ANVIL: Do you split it before you put on the splint?
JOE: Yes. It's just two-thirds of a pipe, usually. Put it a full length from the elbow to the ground and you can put a light bandage on his leg. Heat up your pipe - I use two heat guns because there's a lot of area to heat. Hold the pvc up to the leg as it's cooling and apply a leg wrap. It will form to the leg.
ANVIL: You mentioned that one thing you like about the pvc cuff is that there is nothing on the bottom of the foal's foot, so you are not disrupting the moisture balance and you don't have to worry about thrush or frog pressure.
JOE: It allows the feet to expand. A foal is growing so quickly at his young age that any restriction on him will have an influence on his foot.
ANVIL: And do you think that a heel extension, like the toe extension, will allow the foot to expand?
JOE: Yes, it does. In order to allow the foot to expand, a small space is left between the heels of the foot and the extension. This space allows expansion of the foot in the same way the open heel on the toe extension shoe allows expansion. PVC is a somewhat flexible material, and will also bend slightly as the foal puts weight on the foot.
ANVIL: And when you're removing the cuff, does it comes off easily?
JOE: Yes, it comes off quite easily. You nip off the material with a nippers - it just pulls off.
ANVIL: So do you destroy a cuff when you take it off?
JOE: Not always. Normally the foal's foot is growing enough and there is enough wear on the cuff that we make another pair. I'll have several pairs made up ahead of time. In ten minutes you can have them off and new ones put on. It's a very simple process.
ANVIL: You mentioned also that you don't want to interfere with the hairline. Do you use duct tape to protect it from adhesive?
JOE: Normally I just use the white tape that I get at the clinic. Duct tape is alright too, or any other kind. Even wrapping it with gauze is fine. You want to make sure that you don't get acrylic on the coronary band, and you don't want the cuff to be too high up on the hoof wall.
ANVIL: You mentioned that you sandpapered and applied acetone several times. Is that necessary?
JOE: Yes, it is, definitely, to work on a clean surface. If you don't, the material will not bond well.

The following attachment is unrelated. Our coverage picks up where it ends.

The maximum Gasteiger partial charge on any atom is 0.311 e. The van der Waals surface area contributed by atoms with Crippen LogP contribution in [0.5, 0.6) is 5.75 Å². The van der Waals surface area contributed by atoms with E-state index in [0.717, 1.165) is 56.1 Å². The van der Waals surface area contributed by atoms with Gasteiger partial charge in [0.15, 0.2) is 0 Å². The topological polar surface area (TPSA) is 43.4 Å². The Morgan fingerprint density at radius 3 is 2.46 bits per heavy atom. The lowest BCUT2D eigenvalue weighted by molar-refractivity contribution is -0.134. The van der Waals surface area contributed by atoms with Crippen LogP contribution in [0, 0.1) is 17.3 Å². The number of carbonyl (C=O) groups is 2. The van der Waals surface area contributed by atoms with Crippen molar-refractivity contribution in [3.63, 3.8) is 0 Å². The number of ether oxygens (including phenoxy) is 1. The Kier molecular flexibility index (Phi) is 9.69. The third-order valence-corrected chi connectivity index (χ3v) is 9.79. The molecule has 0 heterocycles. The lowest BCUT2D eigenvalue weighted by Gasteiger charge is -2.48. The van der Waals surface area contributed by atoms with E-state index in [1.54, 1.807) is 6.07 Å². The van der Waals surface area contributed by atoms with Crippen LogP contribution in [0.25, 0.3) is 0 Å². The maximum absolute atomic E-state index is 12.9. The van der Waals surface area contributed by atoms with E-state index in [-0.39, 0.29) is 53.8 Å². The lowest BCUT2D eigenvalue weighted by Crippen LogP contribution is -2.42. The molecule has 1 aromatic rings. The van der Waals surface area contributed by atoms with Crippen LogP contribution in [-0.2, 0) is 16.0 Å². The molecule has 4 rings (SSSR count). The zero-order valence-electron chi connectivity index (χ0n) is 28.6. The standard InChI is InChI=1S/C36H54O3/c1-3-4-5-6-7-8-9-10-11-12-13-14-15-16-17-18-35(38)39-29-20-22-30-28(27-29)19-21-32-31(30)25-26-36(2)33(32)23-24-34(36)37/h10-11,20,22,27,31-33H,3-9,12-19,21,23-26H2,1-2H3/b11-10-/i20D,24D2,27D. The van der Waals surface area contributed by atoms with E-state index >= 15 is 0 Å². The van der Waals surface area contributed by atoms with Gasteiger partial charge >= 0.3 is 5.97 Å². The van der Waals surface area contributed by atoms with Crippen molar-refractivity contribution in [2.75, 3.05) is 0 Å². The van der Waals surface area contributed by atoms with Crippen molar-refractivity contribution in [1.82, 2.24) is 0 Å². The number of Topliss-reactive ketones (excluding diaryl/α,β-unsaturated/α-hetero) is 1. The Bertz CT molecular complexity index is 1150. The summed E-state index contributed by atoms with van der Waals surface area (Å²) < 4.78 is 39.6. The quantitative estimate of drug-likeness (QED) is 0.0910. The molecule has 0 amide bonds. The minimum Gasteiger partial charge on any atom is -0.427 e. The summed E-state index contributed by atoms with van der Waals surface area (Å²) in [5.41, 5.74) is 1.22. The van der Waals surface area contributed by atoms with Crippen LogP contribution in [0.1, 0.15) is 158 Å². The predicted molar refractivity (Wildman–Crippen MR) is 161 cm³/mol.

ANVIL: Have you ever had a heel extension - or any other extension - break?
JOE: Yes, we have. I was making some of my extensions too long and the attachment of the cuff to the extension was a little weak. Just make them a little thicker with a bit more mass to them. That usually takes care of the problem.
Preparing the PVC cuff
with toe extension.
PVC cuff with heel extension.
PVC cuff with lateral extension.
ANVIL: Can you weld with pvc to build up an extension?
JOE: There are some processes you can use if you want to build up. You can just fold the material under itself or you can drill holes in it and add Equilox and a block of wood. You can put on wedge pads and install them with screws.
ANVIL: Have you ever felt the need to reinforce the junction where the extension bends off the cuff?
JOE: I haven't really had any problem with it; the pvc is quite strong because there is no welded joint there - nothing to break; it's an extension of the cuff. The cuff will flex and you can see it spread as the foal loads his foot. Pretty simple.
ANVIL: How long have you been shoeing, Joe?
JOE: Twenty-five years. I went to Bob Gerkin's School in Houston, Texas and Don Canfield's school. I also go to as many short courses as I can. Continuing education is extremely important, in my opinion.
ANVIL: I've always said that your education starts when your schooling ends. By the way, how did you get into shoeing?
JOE: I worked for a veterinarian in Huntsville, Alabama, and there was a demand for a farrier. I took an interest in it and started going to school and I apprenticed.
ANVIL: How long was your course?
JOE: Bob Gerkin's school gave a six-month course. I stayed a year and a half with Don Canfield; I was his apprentice. I went to his school and then stayed on and apprenticed with Don and his wife.
ANVIL: How did you get involved with the university?
JOE: Hank Joseph was there before me and I'd go down and visit with him. He decided to go to the racetrack to work, and so the position opened up for a farrier there.
ANVIL: So you were in the right place at the right time. Back to shoes for a moment, you also use other types of glue-on shoes, don't you?
JOE: Yes, I think they all have their own application. I think the cuff works well with the foals and some horses with very small feet. Baby Glue is a good product. When I need a little more support in a foal's foot, I'll put him up on the block. I still cut out at the bottom surface of his foot where I just have a shoe with an extension or whatever I need. Tabs are a little harder for the foals to keep on. There's more maintenance to them. My clients come into the clinic and they go home. Home can be 100 miles or more - a long way to run to, to reapply a shoe. They are concerned about their foals and they want them taken care of now.
ANVIL: A lot of foals that need these shoes haven't had much hoof handling. How do you handle the foals in order to put the shoe on?